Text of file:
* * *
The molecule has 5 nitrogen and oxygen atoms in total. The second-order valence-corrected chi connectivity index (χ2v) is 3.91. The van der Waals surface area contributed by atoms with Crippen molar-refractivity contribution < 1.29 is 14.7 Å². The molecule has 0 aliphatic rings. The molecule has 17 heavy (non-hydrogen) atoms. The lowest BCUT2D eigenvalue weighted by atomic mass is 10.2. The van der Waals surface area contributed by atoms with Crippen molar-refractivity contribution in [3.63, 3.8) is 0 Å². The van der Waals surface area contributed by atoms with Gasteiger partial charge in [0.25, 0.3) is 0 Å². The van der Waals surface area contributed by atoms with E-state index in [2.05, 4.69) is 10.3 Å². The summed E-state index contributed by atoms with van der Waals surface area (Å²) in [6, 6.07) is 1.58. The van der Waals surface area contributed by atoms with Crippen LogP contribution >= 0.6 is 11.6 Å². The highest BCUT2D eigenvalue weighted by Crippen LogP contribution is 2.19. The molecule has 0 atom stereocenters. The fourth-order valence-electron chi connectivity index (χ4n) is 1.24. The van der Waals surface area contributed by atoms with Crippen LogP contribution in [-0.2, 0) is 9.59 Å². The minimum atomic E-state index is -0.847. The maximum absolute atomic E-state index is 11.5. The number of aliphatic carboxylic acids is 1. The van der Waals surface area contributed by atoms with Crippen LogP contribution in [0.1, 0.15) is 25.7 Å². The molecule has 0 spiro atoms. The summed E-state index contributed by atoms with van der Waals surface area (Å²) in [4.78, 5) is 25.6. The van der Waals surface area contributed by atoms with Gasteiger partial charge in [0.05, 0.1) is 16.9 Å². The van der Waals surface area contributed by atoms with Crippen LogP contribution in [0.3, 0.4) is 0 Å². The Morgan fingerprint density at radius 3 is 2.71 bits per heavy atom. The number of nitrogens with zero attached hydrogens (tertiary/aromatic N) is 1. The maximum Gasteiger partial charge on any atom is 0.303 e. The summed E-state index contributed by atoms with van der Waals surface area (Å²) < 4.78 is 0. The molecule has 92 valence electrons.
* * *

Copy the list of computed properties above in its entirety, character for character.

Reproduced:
The molecule has 5 nitrogen and oxygen atoms in total. The second-order valence-corrected chi connectivity index (χ2v) is 3.91. The van der Waals surface area contributed by atoms with Crippen molar-refractivity contribution < 1.29 is 14.7 Å². The molecule has 0 aliphatic rings. The molecule has 17 heavy (non-hydrogen) atoms. The lowest BCUT2D eigenvalue weighted by atomic mass is 10.2. The van der Waals surface area contributed by atoms with Crippen molar-refractivity contribution in [3.63, 3.8) is 0 Å². The van der Waals surface area contributed by atoms with Gasteiger partial charge in [0.25, 0.3) is 0 Å². The van der Waals surface area contributed by atoms with E-state index in [2.05, 4.69) is 10.3 Å². The summed E-state index contributed by atoms with van der Waals surface area (Å²) in [6, 6.07) is 1.58. The van der Waals surface area contributed by atoms with Crippen LogP contribution >= 0.6 is 11.6 Å². The highest BCUT2D eigenvalue weighted by Crippen LogP contribution is 2.19. The molecule has 0 atom stereocenters. The fourth-order valence-electron chi connectivity index (χ4n) is 1.24. The van der Waals surface area contributed by atoms with Crippen LogP contribution in [-0.2, 0) is 9.59 Å². The minimum atomic E-state index is -0.847. The maximum absolute atomic E-state index is 11.5. The number of aliphatic carboxylic acids is 1. The van der Waals surface area contributed by atoms with Crippen LogP contribution in [0.1, 0.15) is 25.7 Å². The molecule has 0 spiro atoms. The summed E-state index contributed by atoms with van der Waals surface area (Å²) in [4.78, 5) is 25.6. The van der Waals surface area contributed by atoms with Gasteiger partial charge in [0.05, 0.1) is 16.9 Å². The van der Waals surface area contributed by atoms with Crippen LogP contribution in [0.3, 0.4) is 0 Å². The Morgan fingerprint density at radius 3 is 2.71 bits per heavy atom. The number of nitrogens with zero attached hydrogens (tertiary/aromatic N) is 1. The maximum Gasteiger partial charge on any atom is 0.303 e. The summed E-state index contributed by atoms with van der Waals surface area (Å²) < 4.78 is 0. The molecule has 92 valence electrons.